General Question

Ltryptophan's avatar

Is there an easy way to test the quality of my olive oil at home?

Asked by Ltryptophan (10269points) September 8th, 2010

There is currently no restriction on labeling for imported olive oil. So you may well be paying for EOO and not getting it. There are reports that in California an olive boom is coming, since american labeling standards and quality are sure to rival the best imports.

Meanwhile I still want to buy premium olive oil, since less than premium oil may comprise of some poor production practices, and quality standards.

Since OO quality is based on acidity is there a standard test for this that I could perform in a home laboratory. Ideally like a pregnancy test/ketone test/litmus test.

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9 Answers

Ltryptophan's avatar

@aprilsimnel thanks…in fact thanks very much, but unlike rancidity, even the freshest imported EVOO might not be of good quality. That test deals with acidity levels.

janbb's avatar

You might check for reivews of various brands in either Consumers’ Reports or Cooks Illustrated. Both periodicals do comparison taste tests and write-ups. Once you find a reliable brand that you like, you should be golden.

Ltryptophan's avatar

@janbb an excellent suggestion! However, I am strictly interested in knowing that my olive oil is EVOO. There might be some olive oils that my limited palate would find well enough, but would in truth be labeled incorrectly. This would mean that I am both spending too much for the product, and possibly ingesting something that is inferior. Mcdonald’s french fries are just the most delicious little morsels ever, but you won’t find me eating them.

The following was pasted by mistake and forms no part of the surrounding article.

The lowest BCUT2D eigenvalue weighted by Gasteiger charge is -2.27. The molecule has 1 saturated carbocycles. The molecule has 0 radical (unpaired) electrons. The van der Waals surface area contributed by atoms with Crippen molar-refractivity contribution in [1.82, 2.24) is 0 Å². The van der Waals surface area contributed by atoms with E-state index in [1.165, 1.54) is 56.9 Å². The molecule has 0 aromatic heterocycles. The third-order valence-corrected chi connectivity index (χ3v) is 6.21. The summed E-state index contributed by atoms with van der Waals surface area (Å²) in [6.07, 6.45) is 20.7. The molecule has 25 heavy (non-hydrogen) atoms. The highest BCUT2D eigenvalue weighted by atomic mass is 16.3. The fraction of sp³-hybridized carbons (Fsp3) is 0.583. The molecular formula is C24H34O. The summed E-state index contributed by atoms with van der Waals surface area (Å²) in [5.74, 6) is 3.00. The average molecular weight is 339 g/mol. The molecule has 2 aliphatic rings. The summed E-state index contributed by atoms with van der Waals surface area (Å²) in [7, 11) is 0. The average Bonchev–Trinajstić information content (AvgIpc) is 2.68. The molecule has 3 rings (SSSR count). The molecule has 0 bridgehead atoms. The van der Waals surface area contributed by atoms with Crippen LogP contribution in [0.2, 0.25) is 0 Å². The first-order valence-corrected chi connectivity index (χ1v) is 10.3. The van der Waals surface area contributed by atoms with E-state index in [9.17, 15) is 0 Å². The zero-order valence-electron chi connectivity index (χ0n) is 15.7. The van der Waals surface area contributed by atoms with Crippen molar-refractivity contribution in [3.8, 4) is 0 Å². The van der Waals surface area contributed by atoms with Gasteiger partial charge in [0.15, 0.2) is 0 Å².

janbb's avatar

I would think that the reviews would indicate which are the real deal.

CMaz's avatar

“So you may well be paying for EOO and not getting it”

How is that? There it an apparent visual and taste difference.

Ltryptophan's avatar

@chazmaz i don’t understand what you wrote

CMaz's avatar

EOO, extra-virgin olive oil.

We can break it down

Or you can tell by its look and its taste. Just like wine. At least that is how it works for me.

Ltryptophan's avatar

@chazmaz nice thinking i will remember this way of using patents from now on… Very insightful. Thanks, truly.

Check this excerpt out from that there link:

”[0003]In the legal classification of olive oils, Italy has conformed to the Regulations of the European Community, so that the extra-virgin oil currently consumed as foodstuff recognizes as qualitative parameter a percentage content of free oleic acid not higher than 1 g per 100 g of product. Extra-virgin olive oil (EOO) is distinguished from the other vegetable oils in so far as it is produced on a non-industrial scale using exclusively mechanical systems, without further refinements, which would reduce substantially the uncommon organoleptic properties of EOO. Instead, it is known that seed oils are obtained either by applying pressure followed by extraction using hexane or via extraction using organic solvents. The crude oils thus obtained are then subjected to processes of purification from rubbers and polymers, de-acidification, whitening and deodorization.

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